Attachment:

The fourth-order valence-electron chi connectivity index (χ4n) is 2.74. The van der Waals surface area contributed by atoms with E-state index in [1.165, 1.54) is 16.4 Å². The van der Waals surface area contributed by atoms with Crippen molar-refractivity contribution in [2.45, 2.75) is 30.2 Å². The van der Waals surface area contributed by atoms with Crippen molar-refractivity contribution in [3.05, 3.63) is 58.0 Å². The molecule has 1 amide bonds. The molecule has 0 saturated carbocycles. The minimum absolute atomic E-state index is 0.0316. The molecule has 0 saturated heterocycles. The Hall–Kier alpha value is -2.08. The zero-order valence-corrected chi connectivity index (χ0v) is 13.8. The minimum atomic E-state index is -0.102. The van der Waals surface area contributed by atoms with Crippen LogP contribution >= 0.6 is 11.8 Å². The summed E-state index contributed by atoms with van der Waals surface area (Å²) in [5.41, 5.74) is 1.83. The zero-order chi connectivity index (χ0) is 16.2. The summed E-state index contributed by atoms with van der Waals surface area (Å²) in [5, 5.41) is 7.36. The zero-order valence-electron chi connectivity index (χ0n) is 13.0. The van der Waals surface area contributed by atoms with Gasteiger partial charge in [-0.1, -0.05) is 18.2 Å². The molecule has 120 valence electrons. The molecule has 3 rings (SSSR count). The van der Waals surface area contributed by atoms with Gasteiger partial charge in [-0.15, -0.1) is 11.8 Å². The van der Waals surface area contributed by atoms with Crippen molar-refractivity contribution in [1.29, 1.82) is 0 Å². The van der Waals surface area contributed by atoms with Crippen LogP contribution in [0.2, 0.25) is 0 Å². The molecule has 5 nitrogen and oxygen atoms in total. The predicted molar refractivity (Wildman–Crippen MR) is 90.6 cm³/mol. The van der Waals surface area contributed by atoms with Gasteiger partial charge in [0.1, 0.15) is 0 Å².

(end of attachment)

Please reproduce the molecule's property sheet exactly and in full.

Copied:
The fourth-order valence-electron chi connectivity index (χ4n) is 2.74. The van der Waals surface area contributed by atoms with E-state index in [1.165, 1.54) is 16.4 Å². The van der Waals surface area contributed by atoms with Crippen molar-refractivity contribution in [2.45, 2.75) is 30.2 Å². The van der Waals surface area contributed by atoms with Crippen molar-refractivity contribution in [3.05, 3.63) is 58.0 Å². The molecule has 1 amide bonds. The molecule has 0 saturated carbocycles. The minimum absolute atomic E-state index is 0.0316. The molecule has 0 saturated heterocycles. The Hall–Kier alpha value is -2.08. The zero-order valence-corrected chi connectivity index (χ0v) is 13.8. The minimum atomic E-state index is -0.102. The van der Waals surface area contributed by atoms with Crippen LogP contribution >= 0.6 is 11.8 Å². The summed E-state index contributed by atoms with van der Waals surface area (Å²) in [5.41, 5.74) is 1.83. The zero-order chi connectivity index (χ0) is 16.2. The summed E-state index contributed by atoms with van der Waals surface area (Å²) in [5, 5.41) is 7.36. The zero-order valence-electron chi connectivity index (χ0n) is 13.0. The van der Waals surface area contributed by atoms with Gasteiger partial charge in [-0.1, -0.05) is 18.2 Å². The molecule has 120 valence electrons. The molecule has 3 rings (SSSR count). The van der Waals surface area contributed by atoms with Gasteiger partial charge in [-0.15, -0.1) is 11.8 Å². The van der Waals surface area contributed by atoms with Crippen molar-refractivity contribution in [1.29, 1.82) is 0 Å². The van der Waals surface area contributed by atoms with Crippen LogP contribution in [0.2, 0.25) is 0 Å². The molecule has 5 nitrogen and oxygen atoms in total. The predicted molar refractivity (Wildman–Crippen MR) is 90.6 cm³/mol. The van der Waals surface area contributed by atoms with Gasteiger partial charge in [0.1, 0.15) is 0 Å².